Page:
What is the appropriate translation for the ‘Body of Christ’? That appears to be the bone of contention. While several passages have been quoted by the petitioners to drive home their opposition to the 1993 Tamil translation of the Roman Missal, the usage of which has now been restrained by a local court, the word employed to denote the body of Christ in the revision, in particular, seems to have turned detrimental to the translation.
The judge, issuing the orders restraining its usage, specifically pointed to the prayers made during the ritual of the Holy Communion. As per Christian belief, in the last supper with his disciples Jesus Christ had said that the bread, which he broke during the meal, was his body.
According to the Gospel of Luke, Jesus had asked his followers to continue the ritual of breaking the bread in his remembrance. Similarly, the wine he had at the supper was his blood. Catholic churches across the world recreate this during the Mass.
In the prayers offered during the Communion, the 1993 translation of the Missal deviates from the 1979 version in adopting a different word to denote the body of Christ.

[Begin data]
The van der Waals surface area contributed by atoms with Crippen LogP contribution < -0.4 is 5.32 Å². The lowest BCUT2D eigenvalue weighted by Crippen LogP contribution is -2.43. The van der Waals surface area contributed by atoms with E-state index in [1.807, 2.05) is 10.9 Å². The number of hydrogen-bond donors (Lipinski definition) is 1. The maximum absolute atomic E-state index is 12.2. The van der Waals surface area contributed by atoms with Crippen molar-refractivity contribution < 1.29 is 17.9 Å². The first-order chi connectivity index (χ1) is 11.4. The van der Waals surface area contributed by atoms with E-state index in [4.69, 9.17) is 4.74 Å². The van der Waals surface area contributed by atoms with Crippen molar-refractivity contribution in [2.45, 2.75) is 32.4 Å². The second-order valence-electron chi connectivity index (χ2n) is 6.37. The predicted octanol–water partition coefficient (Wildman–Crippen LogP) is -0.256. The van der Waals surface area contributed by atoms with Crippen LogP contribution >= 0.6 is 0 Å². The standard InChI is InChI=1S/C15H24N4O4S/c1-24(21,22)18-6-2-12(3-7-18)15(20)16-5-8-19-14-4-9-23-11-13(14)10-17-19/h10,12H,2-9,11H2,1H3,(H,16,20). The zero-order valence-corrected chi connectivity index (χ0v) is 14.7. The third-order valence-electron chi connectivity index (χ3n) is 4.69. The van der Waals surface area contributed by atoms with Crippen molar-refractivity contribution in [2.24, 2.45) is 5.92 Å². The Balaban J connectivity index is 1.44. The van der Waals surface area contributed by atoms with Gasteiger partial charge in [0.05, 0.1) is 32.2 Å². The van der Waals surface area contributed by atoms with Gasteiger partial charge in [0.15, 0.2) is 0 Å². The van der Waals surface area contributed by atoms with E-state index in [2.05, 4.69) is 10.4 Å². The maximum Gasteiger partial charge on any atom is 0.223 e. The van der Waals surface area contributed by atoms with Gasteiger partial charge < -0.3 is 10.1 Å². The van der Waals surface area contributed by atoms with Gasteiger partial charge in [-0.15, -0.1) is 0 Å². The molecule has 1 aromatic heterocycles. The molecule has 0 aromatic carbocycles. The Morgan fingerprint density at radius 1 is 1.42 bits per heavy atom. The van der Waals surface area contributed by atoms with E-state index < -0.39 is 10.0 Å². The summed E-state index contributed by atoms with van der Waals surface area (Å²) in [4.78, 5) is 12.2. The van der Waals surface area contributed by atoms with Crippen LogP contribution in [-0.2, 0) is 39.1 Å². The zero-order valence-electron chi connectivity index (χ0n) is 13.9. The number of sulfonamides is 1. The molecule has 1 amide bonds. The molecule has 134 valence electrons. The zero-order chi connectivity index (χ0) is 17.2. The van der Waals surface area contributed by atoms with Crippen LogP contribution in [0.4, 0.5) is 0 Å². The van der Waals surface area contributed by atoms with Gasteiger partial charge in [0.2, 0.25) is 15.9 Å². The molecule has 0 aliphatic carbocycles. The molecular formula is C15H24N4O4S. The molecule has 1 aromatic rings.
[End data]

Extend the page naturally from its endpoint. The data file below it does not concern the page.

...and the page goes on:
While the older version had the word ‘body’ translated as ‘Sariram’, the 1993 version replaces it with the Tamil term ‘Udal’.
The petitioners argued that the two words have different connotations - while ‘Udal’ stands for just the body, ‘Sariram’ denotes the body to be the abode of the soul. This, it is contended, is the true sense of the term ‘body’ used in the Gospels and the Roman Missal.
In the order, the judge seemed to have agreed to the contentions and said that ‘Udal’ would refer to a dead body. The defense that ‘Sariram’ is a Sanskrit word is dismissed by the judge as “illusory and moon shining one”.
Another instance the judge quotes is the consecration prayers, where the new translation seemed to have replaced ‘Irai Vaazhvu’ with ‘Nirai Vaazhvu’ to denote spiritual life. The judge said ‘Nirai Vaazhvu’ points to worldly life.